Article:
DEBUNKED

Artificial Sweeteners Aren't Bad for You?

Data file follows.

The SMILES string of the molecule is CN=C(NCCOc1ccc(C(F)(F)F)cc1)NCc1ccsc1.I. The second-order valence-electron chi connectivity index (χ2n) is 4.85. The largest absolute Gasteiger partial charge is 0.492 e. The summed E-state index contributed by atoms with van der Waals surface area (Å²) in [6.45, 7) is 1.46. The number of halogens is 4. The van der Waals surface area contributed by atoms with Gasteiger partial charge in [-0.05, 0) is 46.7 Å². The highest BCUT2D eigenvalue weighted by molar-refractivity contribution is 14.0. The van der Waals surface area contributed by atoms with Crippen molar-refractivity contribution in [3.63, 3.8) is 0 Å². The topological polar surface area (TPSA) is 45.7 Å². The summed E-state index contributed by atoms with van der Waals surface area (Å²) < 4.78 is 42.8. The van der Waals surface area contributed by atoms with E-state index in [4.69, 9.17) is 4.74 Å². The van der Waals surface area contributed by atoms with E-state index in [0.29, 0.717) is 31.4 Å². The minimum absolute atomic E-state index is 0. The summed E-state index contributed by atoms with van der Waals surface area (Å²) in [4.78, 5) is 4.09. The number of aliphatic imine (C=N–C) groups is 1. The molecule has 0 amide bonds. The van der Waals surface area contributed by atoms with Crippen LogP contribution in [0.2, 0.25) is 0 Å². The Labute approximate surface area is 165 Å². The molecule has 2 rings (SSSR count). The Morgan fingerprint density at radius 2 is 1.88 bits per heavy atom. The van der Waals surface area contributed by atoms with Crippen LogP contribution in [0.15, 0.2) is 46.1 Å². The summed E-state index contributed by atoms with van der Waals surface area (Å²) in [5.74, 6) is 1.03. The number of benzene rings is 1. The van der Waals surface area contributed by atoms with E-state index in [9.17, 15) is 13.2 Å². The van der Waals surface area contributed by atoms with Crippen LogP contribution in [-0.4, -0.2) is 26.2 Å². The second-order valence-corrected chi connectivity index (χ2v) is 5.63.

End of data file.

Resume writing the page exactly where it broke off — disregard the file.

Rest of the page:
Forty years ago, the Food and Drug Administration put out its first smackdown on artificial sweetener. At that time it was an ingredient known as cyclamate, the precursor to aspartame. First appearing on the market in 1951, cyclamate was enthusiastically embraced by food and beverage companies as a more palatable, less metallic alternative to saccharine. Americans, amid their love affair with junk food, ate up the guilt- and calorie-free option. Studies since have linked artificial sweeteners to a variety of malignancies, from deformities to cancer. But are they getting a bad rap? "The fear-mongering and misinformation plaguing the faux-sweetener market seems to be rooted in a common misconception," writes Claire Suddath of Time magazine. "The general consensus in the scientific community is that saccharin, aspartame, and sucralose are harmless when consumed in moderation." Maybe that message will make it to the public in the next 40 years.